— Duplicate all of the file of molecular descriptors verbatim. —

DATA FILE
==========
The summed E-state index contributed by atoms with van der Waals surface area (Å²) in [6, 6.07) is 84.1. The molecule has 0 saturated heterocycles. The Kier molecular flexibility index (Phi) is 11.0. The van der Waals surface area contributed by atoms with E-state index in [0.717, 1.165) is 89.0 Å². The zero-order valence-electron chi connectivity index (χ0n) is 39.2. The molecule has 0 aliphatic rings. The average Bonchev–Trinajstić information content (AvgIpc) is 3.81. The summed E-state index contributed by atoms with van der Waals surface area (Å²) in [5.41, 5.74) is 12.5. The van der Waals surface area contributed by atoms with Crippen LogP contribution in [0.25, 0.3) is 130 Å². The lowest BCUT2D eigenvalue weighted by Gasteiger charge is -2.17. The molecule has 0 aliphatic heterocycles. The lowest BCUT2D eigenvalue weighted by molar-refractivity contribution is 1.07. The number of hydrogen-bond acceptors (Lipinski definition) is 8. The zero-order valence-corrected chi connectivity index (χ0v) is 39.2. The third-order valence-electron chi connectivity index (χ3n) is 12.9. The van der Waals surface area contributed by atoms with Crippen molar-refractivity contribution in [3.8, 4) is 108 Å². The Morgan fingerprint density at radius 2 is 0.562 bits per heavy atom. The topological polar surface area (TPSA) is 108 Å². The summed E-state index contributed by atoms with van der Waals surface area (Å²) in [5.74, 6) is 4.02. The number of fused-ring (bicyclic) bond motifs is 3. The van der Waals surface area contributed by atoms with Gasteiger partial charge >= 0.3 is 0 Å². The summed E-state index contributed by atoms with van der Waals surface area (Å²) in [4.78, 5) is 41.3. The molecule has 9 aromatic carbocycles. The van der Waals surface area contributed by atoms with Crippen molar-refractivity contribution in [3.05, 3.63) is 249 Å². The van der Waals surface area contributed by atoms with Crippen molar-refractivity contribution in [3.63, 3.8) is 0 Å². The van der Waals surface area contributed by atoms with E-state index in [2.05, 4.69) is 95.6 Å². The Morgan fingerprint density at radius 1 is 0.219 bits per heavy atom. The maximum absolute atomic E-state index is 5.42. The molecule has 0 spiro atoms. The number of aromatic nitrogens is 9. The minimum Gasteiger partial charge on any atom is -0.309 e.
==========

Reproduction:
The summed E-state index contributed by atoms with van der Waals surface area (Å²) in [6, 6.07) is 84.1. The molecule has 0 saturated heterocycles. The Kier molecular flexibility index (Phi) is 11.0. The van der Waals surface area contributed by atoms with E-state index in [0.717, 1.165) is 89.0 Å². The zero-order valence-electron chi connectivity index (χ0n) is 39.2. The molecule has 0 aliphatic rings. The average Bonchev–Trinajstić information content (AvgIpc) is 3.81. The summed E-state index contributed by atoms with van der Waals surface area (Å²) in [5.41, 5.74) is 12.5. The van der Waals surface area contributed by atoms with Crippen LogP contribution in [0.25, 0.3) is 130 Å². The lowest BCUT2D eigenvalue weighted by Gasteiger charge is -2.17. The molecule has 0 aliphatic heterocycles. The lowest BCUT2D eigenvalue weighted by molar-refractivity contribution is 1.07. The number of hydrogen-bond acceptors (Lipinski definition) is 8. The zero-order valence-corrected chi connectivity index (χ0v) is 39.2. The third-order valence-electron chi connectivity index (χ3n) is 12.9. The van der Waals surface area contributed by atoms with Crippen molar-refractivity contribution in [3.8, 4) is 108 Å². The Morgan fingerprint density at radius 2 is 0.562 bits per heavy atom. The topological polar surface area (TPSA) is 108 Å². The summed E-state index contributed by atoms with van der Waals surface area (Å²) in [5.74, 6) is 4.02. The number of fused-ring (bicyclic) bond motifs is 3. The van der Waals surface area contributed by atoms with Gasteiger partial charge >= 0.3 is 0 Å². The summed E-state index contributed by atoms with van der Waals surface area (Å²) in [4.78, 5) is 41.3. The molecule has 9 aromatic carbocycles. The van der Waals surface area contributed by atoms with Crippen molar-refractivity contribution in [3.05, 3.63) is 249 Å². The van der Waals surface area contributed by atoms with Crippen molar-refractivity contribution in [3.63, 3.8) is 0 Å². The van der Waals surface area contributed by atoms with E-state index in [2.05, 4.69) is 95.6 Å². The Morgan fingerprint density at radius 1 is 0.219 bits per heavy atom. The maximum absolute atomic E-state index is 5.42. The molecule has 0 spiro atoms. The number of aromatic nitrogens is 9. The minimum Gasteiger partial charge on any atom is -0.309 e.